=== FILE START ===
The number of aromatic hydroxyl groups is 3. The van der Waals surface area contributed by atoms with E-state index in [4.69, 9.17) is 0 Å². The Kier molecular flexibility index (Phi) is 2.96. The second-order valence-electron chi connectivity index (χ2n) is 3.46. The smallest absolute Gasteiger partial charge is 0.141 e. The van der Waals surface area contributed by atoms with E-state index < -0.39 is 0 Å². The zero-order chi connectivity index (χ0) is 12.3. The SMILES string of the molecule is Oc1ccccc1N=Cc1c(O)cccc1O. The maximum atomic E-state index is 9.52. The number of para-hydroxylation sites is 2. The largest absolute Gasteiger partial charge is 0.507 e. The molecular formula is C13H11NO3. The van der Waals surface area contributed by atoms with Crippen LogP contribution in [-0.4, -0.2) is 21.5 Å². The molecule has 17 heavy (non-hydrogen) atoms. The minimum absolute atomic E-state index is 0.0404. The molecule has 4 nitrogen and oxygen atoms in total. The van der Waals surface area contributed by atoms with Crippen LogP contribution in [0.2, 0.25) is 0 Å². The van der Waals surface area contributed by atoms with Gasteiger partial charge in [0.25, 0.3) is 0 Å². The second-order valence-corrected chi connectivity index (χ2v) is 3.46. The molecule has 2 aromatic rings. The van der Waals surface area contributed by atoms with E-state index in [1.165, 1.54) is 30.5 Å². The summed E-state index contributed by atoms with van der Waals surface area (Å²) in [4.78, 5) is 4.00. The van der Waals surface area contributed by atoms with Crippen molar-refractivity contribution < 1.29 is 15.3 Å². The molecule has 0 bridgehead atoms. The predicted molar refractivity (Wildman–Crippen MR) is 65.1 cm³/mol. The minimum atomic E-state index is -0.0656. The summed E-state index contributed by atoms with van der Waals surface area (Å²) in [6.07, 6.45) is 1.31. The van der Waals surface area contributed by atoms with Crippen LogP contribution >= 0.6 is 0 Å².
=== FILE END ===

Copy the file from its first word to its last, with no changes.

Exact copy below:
The number of aromatic hydroxyl groups is 3. The van der Waals surface area contributed by atoms with E-state index in [4.69, 9.17) is 0 Å². The Kier molecular flexibility index (Phi) is 2.96. The second-order valence-electron chi connectivity index (χ2n) is 3.46. The smallest absolute Gasteiger partial charge is 0.141 e. The van der Waals surface area contributed by atoms with E-state index < -0.39 is 0 Å². The zero-order chi connectivity index (χ0) is 12.3. The SMILES string of the molecule is Oc1ccccc1N=Cc1c(O)cccc1O. The maximum atomic E-state index is 9.52. The number of para-hydroxylation sites is 2. The largest absolute Gasteiger partial charge is 0.507 e. The molecular formula is C13H11NO3. The van der Waals surface area contributed by atoms with Crippen LogP contribution in [-0.4, -0.2) is 21.5 Å². The molecule has 17 heavy (non-hydrogen) atoms. The minimum absolute atomic E-state index is 0.0404. The molecule has 4 nitrogen and oxygen atoms in total. The van der Waals surface area contributed by atoms with Crippen LogP contribution in [0.2, 0.25) is 0 Å². The van der Waals surface area contributed by atoms with Gasteiger partial charge in [0.25, 0.3) is 0 Å². The second-order valence-corrected chi connectivity index (χ2v) is 3.46. The molecule has 2 aromatic rings. The van der Waals surface area contributed by atoms with E-state index in [1.165, 1.54) is 30.5 Å². The summed E-state index contributed by atoms with van der Waals surface area (Å²) in [4.78, 5) is 4.00. The van der Waals surface area contributed by atoms with Crippen molar-refractivity contribution < 1.29 is 15.3 Å². The molecule has 0 bridgehead atoms. The predicted molar refractivity (Wildman–Crippen MR) is 65.1 cm³/mol. The minimum atomic E-state index is -0.0656. The summed E-state index contributed by atoms with van der Waals surface area (Å²) in [6.07, 6.45) is 1.31. The van der Waals surface area contributed by atoms with Crippen LogP contribution >= 0.6 is 0 Å².